Federal Highway Administration (FHWA), DOT.
The FHWA is adopting as final an interim rule that amends the 2000 Millennium Edition of the Manual on Uniform Traffic Control Devices (MUTCD) to revise the guidance and supporting information relating to the decisionmaking process concerning accessible pedestrian signals in Parts 1 and 4 of the MUTCD. The MUTCD is incorporated by reference in 23 CFR part 655, subpart F, and recognized as the national standard for traffic control devices used on all public roads.
August 29, 2002.Start Further Info
FOR FURTHER INFORMATION CONTACT:
Mr. W. Scott Wainwright, Office of Transportation Operations, Room 3408, (202) 366-0857, or Mr. Raymond Cuprill, Office of the Chief Counsel, Room 4230, (202) 366-0791, Federal Highway Administration, 400 Seventh Street, SW., Washington, DC 20590-0001. Office hours are from 7:45 a.m. to 4:15 p.m., e.t., Monday through Friday, except Federal holidays.End Further Info End Preamble Start Supplemental Information
Internet users may access all comments received by the U.S. DOT Docket Facility, Room PL-401, by using the universal resource locator (URL) http://dms.dot.gov. It is available 24 hours each day, 365 days each year. Please follow the instructions online for more information and help.
An electronic copy of this document may also be downloaded by using a computer, modem and suitable communications software from the Government Printing Office's Electronic Bulletin Board Service at (202) 512-1661. Internet users may also reach the Office of the Federal Register's home page at http://www.nara.gov/fedreg and the Government Printing Office's web page at http:///access.gpo.gov/nara.
The FHWA published an interim final rule of Revision No. 1 on February 15, 2002, at 67 FR 7073. This interim final rule revised the guidance and supporting information relating to the decisionmaking process concerning accessible pedestrian signals in Parts 1 and 4 of the MUTCD. Additionally, in the interim final rule, the FHWA provided a 60-day comment period for the public to review and make comment on the necessary changes to the pertinent electronic files on the FHWA's MUTCD Internet site (http://mutcd.fhwa.dot.gov) to comply with section 508 of the Rehabilitation Act of 1973 (29 U.S.C. 794d).
The text of this Revision No. 1 and the text of the 2000 Millennium Edition of the MUTCD with Revision No. 1 text incorporated are available for inspection and copying as prescribed in 49 CFR part 7 at the FHWA Office of Transportation Operations. Furthermore, Revision No. 1 changes are available on the MUTCD Internet site (http://mutcd.fhwa.dot.gov). The entire MUTCD text with Revision No. 1 text incorporated is also available on this Internet site.
Summary of Comments
The FHWA received no comments to the docket in response to the interim final rule, concerning either the text of the Revision No. 1 or the changes made to electronic files to comply with Section 508 of the Rehabilitation Act of 1973. Therefore, this final rule adopts the interim final rule without change as an amendment to the 2000 Millennium Edition of the MUTCD as Revision No. 1. This final rule revises the guidance and supporting information relating to the decisionmaking process concerning accessible pedestrian signals in Parts 1 and 4 of the MUTCD.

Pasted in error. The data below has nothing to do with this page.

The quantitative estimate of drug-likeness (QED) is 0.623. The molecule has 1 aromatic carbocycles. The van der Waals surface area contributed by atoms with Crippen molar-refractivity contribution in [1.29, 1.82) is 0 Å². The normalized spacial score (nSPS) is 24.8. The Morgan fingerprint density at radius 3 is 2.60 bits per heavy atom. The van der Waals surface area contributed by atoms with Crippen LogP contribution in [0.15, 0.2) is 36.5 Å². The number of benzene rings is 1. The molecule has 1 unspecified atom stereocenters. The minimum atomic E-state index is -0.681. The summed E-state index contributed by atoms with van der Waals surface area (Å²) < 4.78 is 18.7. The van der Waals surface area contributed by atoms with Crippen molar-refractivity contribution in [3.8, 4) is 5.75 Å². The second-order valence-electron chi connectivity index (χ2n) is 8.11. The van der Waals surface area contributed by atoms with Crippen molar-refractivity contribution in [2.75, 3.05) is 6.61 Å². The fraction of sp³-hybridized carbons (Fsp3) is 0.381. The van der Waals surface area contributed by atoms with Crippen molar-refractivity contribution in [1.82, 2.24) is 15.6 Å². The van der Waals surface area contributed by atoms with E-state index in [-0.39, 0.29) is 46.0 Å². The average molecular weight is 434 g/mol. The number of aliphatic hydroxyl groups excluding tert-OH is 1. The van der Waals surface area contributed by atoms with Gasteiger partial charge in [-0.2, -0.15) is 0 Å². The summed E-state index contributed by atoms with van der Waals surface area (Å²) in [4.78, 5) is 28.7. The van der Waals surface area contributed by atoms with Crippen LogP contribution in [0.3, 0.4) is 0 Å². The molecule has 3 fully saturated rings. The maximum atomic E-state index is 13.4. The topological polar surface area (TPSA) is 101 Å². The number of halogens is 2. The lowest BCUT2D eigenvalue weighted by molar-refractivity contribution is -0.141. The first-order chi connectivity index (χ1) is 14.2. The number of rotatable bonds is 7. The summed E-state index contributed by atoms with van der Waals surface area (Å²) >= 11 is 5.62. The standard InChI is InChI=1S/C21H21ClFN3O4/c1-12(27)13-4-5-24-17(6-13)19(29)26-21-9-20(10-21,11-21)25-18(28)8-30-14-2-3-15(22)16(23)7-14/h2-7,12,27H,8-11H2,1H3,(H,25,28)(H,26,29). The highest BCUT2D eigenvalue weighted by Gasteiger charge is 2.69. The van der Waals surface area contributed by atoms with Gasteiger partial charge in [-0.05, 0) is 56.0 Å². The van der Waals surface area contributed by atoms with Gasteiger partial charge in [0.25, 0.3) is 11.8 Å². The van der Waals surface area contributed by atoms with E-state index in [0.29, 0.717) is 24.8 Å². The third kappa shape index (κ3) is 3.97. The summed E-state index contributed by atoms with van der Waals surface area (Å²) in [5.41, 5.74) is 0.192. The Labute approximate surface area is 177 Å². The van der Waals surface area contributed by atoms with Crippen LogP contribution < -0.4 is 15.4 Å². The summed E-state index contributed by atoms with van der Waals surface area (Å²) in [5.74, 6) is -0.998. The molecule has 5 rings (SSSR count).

Rulemaking Analyses and Notices
Executive Order 12866 (Regulatory Planning and Review) and U.S. DOT Regulatory Policies and Procedures
The FHWA has determined that this action is not a significant regulatory action within the meaning of Executive Order 12866 or significant within the meaning of the U.S. Department of Transportation regulatory policies and procedures. The economic impact of this rulemaking will be minimal. The changes in this final rule provide additional guidance and support information relating to the decisionmaking process concerning whether or not to install accessible pedestrian signals. The FHWA believes that the uniform application of traffic control devices will greatly improve the traffic operations efficiency and roadway safety. The standards, guidance, and support are also used to create uniformity and to enhance safety and mobility at little additional expense to public agencies or the motoring public. Therefore, a full regulatory evaluation is not required.
Regulatory Flexibility Act
In compliance with the Regulatory Flexibility Act (Pub. L. 96-354, 5 U.S.C. 601-612) the FHWA has evaluated the effects of this action on small entities. This final rule only revises guidance and support information related to the decisionmaking process concerning accessible pedestrian signals in the MUTCD. The changes are intended to improve traffic operations and safety, to expand guidance, and to clarify the application of traffic control devices as related to accessible pedestrian signals. For these reasons, the FHWA certifies that this action will not have a Start Printed Page 49236significant economic impact on a substantial number of small entities.
Unfunded Mandates Reform Act of 1995